The Board of Education in Brick introduced a tentative 2019-20 school budget that includes a tax increase of more than $2.9 million – much of it mandated by the state.
The budget is subject to change between now and its final adoption in May, however state figures released last week show Brick losing $2.7 million in state funding for the upcoming year. The same law that cut Brick’s funding also mandated a maximum, 2 percent tax increase for each year over a period of seven years.
The $155,411,897 spending plan will be supported by a $112,085,560 tax levy if it is adopted. Despite the tax increase, school spending is remaining nearly flat. Last year’s final budget was $155,157,423, but was supported by a $109,258,129 tax levy. The total increase in taxes for Brick residents will be $2,901,725.
“The state is mandating an increase,” said Board President Stephanie Wohlrab. “We have to do a 2 percent [increase], minimum.”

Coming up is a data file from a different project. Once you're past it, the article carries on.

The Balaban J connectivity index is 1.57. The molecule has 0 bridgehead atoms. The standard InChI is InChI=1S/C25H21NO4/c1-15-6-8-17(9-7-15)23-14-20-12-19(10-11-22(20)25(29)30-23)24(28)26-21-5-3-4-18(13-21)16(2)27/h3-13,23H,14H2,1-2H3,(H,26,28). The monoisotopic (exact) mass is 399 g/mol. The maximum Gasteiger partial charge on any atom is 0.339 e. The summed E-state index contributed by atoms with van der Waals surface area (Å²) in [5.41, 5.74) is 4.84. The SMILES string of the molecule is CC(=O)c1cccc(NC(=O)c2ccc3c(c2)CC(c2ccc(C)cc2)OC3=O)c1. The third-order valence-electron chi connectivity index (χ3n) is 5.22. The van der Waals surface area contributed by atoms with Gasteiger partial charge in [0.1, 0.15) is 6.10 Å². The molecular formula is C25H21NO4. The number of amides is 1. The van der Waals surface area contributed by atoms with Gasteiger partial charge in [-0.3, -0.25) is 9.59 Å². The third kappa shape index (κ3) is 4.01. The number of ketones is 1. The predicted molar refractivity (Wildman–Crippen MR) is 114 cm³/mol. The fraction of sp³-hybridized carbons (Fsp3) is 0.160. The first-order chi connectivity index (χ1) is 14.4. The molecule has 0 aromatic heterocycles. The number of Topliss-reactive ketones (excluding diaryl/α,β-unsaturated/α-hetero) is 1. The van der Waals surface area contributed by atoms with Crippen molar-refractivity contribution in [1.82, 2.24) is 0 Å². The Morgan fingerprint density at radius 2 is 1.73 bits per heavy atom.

The district, in theory could go beyond the 2 percent figure by utilizing funds in its “cap bank.” The “bank,” in basic terms, is the difference between how much the district could have legally hiked taxes within the state’s 2 percent cap over the prior three years and how much taxes were actually raised. If the maximum tax increases were not applied in the past, they could be back-loaded in future years. The board authorized up to $756,499 in banked cap to be used toward the 2019-20 budget.
“This is the tentative budget right now because we’re not sure that the state isn’t going to change the numbers again,” said Wohlrab. “It’s a working document.”